The Hawk Run Chronicles: Welcome Home

by Skippy


The usual...

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HELEN ARRIVED for work at 5 am. She changed into her uniform, grabbed a cup of coffee, then went to her office and settled down at the computer. When Bert came stomping in 90 minutes later, she could not have been more surprised.

He stopped in the doorway of her office to command, "My office. Five minutes," and stomped on before Helen could reply.

Bert slurped coffee, scowling at the cup as though daring it to deny him his morning beverage. "You heard about that bullshit over at Masterson Real Estate?" he inquired as Helen entered.

"Yes, I did."

"You got any idea who might have bitched about it to anyone?"

"No, I don't."

"You know better than to go running to those assholes in Columbus, don't you?"

"Yes, I do."

"Then give me an educated guess as to who might have complained, Captain Burke," he sneered.

"I would guess that Mrs. Masterson reported the matter."

"That bitch is too busy getting laid over at the Lazy Daizy Motel to bother with the state police. Try again."

"I was referring to Mrs. Demetria Masterson, who is Honoria Masterson's mother-in-law."

"She owns the real estate office?"

"No. Honoria Masterson owns that. Demetria Masterson owns a number of other businesses here in Hawk Run, including Hawk Run Savings & Loan and WHWK."

"The TV station?"

"Yes, and the radio station and the newspaper. Her husband was Carlisle Masterson III, who was a federal judge for many years. Her son, Carlisle IV, is CEO of Hawk Run Investments."

"A judge?"

" A federal judge for this district. He passed away 15 years ago."

"Would it be safe to say that the ol' broad has got clout?"

"Yes, but I would caution you against referring to her as 'ol' broad'. Things have a way of getting back to her."

"Well, just see to it that you ain't the one who repeats it to her." He let out a loud sigh and rocked back in his chair. "I just about had those state cops convinced that I was clean as a whistle. Then this Masterson woman goes and shoots her mouth off about what happened at that real estate office. I've got another meeting with two more state cop assholes at 10:30. I want you to delete any reports about the Masterson business, just in case they take a notion to scan our computer files."


"And you tell Miller to keep his damn mouth shut." He yawned and slurped some coffee. "How are the new people doing?"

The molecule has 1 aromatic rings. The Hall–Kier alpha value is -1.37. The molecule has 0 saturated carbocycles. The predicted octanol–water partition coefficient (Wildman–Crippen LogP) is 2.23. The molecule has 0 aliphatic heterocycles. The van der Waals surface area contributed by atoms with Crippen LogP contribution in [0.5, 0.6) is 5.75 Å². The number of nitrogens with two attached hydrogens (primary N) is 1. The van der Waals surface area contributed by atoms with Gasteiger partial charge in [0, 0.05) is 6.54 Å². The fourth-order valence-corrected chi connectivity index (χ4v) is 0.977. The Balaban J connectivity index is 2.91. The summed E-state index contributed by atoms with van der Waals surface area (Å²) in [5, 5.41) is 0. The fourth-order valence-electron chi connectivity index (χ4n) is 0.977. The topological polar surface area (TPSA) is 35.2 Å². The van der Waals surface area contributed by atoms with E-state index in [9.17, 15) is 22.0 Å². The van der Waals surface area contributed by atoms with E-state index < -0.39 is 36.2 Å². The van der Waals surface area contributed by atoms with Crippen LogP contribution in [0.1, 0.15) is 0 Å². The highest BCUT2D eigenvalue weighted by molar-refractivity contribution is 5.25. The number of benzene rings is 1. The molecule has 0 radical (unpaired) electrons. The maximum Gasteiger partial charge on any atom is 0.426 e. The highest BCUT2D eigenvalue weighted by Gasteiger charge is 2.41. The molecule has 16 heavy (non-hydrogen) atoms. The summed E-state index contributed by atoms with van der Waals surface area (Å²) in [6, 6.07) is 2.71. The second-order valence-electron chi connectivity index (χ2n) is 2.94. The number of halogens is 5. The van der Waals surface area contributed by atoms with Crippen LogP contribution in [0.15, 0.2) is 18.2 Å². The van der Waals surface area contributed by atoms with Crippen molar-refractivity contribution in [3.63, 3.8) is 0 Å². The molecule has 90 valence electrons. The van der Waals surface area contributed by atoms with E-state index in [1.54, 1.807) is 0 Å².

"Very well."

"That Conners woman. How's she doing?"

"According to Lieutenant Miller's report, she's ready to go out on her own."

"And what do you think?"

"I agree with his assessment."

Bert nodded. "Where were you figuring to assign her? I mean, which part of town will you put her in?"

"We need an officer in the business district. That would be district one on the map."

"Why do we need another cop there?" he frowned.

"Because the officer previously assigned to district one is now serving a ten-year sentence for assorted criminal activities."

"Oh," Bert laughed. "That's right. I forgot about that. Do we need to have a cop there? Isn't it more important to have our people patrolling the back roads and such?"

"Considering that the bank and city hall and almost all of the commercial enterprises in Hawk Run are located in the business district, it is essential that we have provide adequate police protection there."

"Yeah, I guess. It's just that I keep getting complaints about drag racing and loud car radios and kids throwing beer bottles into people's yards. Gotta keep our citizens happy, hon." He rocked forward, yawning and stretching. "Go ahead and put Conners in the business district, I guess. You got any other crap to discuss?"

"No, I don't."

"Then go get those Masterson reports off the computer. I want them gone before those state cops show up lookin' for 'em. I'm going over to Nona Bee's for breakfast."

THE TRAIN TRACKS that once crossed Depot Street had long ago been taken up. The track bed remained, though, and people in Hawk Run made good use of it. Some, like Maggie, ran along it for exercise. People of a similar bent rode bicycles there. A good many of the town residents liked to stroll along the track bed picking wildflowers in the spring and summer or big, fat blackberries in the early autumn. Elderberry and currant bushes grew there too; the berries from them provided fruit for homemade jellies and pies.

There were benches placed every half mile or so along the track bed, offering a resting place or simply a spot to sit and chat with a friend. Maggie, jogging through a light rain on her way to Dukie's Diner for breakfast, came upon one such bench, and was quite pleasantly surprised to find Lynne Curran sitting there. Lynne had a large and very colorful golf umbrella shielding her from the gentle precipitation. She tilted it back a bit when Maggie approached.

"Good morning, Officer Conover," Lynne called.

Maggie slowed to a walk to close the distance, then stood facing the bench with her hands tucked into the pockets of her sweatshirt. "Good morning," she smiled.